If the Redskins are to have any chance of being competitive, Griffin needs to have a good season. So Callaghan was brought in to improve the offensive line to protect Griffin, Cavanaugh was hired to improve Griffin’s mechanics and quarterback skills, and McCloughan was tapped to get the players Griffin will need to be a successful quarterback in the NFL.


The Redskins defense was not very good in 2014. The defense was ranked 30th out of 32 teams. They were 24th in pass defense, 13th in rush defense, and 29th in points allowed.  They also had problems minimizing third down conversions (89/207).

Meanwhile, the Redskins were 26th in total offense, 13th in total offensive yards, 11th in passing, and 19th in rushing. They also had problems converting third downs (62/197).

McCloughan concentrated on the defense during free agency when he signed cornerback Chris Culliver from the 49ers, safety Jeron Johnson from the Seahawks, defensive linemen Ricky Jean Francois from the Colts, Terrance Knighton from the Broncos, and Stephen Paea from the Bears. He obtained safety Dashon Goston via trade from Tampa Bay. But finding a reliable offensive right tackle has been a priority for a few years. The team let former right tackle Tyler Polumbus go in free agency, after he lost his job to Tom Compton during the 2014 season. Outside linebacker Brian Orakpo was also lost during free agency.

In the draft McCloughan collected a mixed bag of offensive and defensive players.  The team selected Brandon Scherff in the 5th slot of the first round. Scherff was selected to finally provide a solution for the right tackle problem. He was considered a top offensive line prospect from Iowa University, and is expected to start. Preston Smith, a defensive end/outside linebacker from Mississippi State, was selected in the second round. Coaches say that he will rush from the outside linebacker and D-line positions.

Depth at running back was enhanced with the pick of Matt Jones of the University of Florida in the third round. Coaches like his size; he’s 6 foot 3 inches and weighs 231 pounds. In OTAs and mini-camp Jones has shown that he can catch passes, is a good blocker, and runs hard. He is projected to be the third down back. Jamison Crowder, wide receiver from Duke, was selected in the fourth round. He has good speed, good hands, and is a good route runner. It is expected that he will be the slot receiver and will return punts and kickoffs.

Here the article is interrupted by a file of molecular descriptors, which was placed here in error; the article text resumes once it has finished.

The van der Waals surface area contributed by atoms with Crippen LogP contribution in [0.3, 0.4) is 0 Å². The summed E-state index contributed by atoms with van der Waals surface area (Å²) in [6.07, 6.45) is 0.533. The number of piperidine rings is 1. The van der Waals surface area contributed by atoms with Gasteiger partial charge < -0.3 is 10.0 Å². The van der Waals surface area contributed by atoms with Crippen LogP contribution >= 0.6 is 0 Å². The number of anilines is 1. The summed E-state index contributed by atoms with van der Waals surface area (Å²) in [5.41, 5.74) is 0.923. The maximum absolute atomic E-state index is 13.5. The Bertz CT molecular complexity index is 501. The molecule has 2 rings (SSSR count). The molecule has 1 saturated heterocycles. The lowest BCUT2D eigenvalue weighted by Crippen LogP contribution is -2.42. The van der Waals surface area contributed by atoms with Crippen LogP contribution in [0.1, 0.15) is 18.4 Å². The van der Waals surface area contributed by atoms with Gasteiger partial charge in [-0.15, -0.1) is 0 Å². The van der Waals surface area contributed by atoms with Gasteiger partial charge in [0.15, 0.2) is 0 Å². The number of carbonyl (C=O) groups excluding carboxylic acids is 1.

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McCloughan also used the draft to enhance special teams, and most of the team’s picks are expected to perform on that squad right away. Draft analysts on the whole gave the Redskins a grade of B for their 2015 draft. Draft guru Mel Kiper Jr. gave the Skins a grade of A-.

Ultimately, how the Redskins do in 2015 depends on Robert Griffin III. During the 2014 season he displayed problems with his mechanics, getting through his progressions, reading defenses, and getting rid of the ball quickly. It is hoped that under the tutelage of Cavanaugh he will show rapid improvement in all of these categories. He has looked sharp during OTA’s and mini-camp, and coaches expect further improvement during training camp.

The defense will help, and is expected to play with a lot more aggression this season. This should result in many more sacks for Jason Hatcher, Ryan Kerrigan, Trent Murphy, and Preston Smith. The defensive backfield should play better with Culliver, Goston, Johnson, and Duke Ihenacho, a safety the Redskins signed from the Denver Broncos just before the start of the 2014 season. He didn’t play much last season because of injuries. The Redskins also expect continued improvement from sophomore cornerback Bashaud Breeland, and third year corner David Amerson.

As far as the remainder of the offense is concerned, expect large doses of rushes by Alfred Morris and Matt Jones. The DeSean Jackson and Pierre Garcon to Robert Griffin connections should improve. Coaches will target Garcon a lot more than they did last season.

A record of 7-9 should be considered a good finish for the Washington Redskins.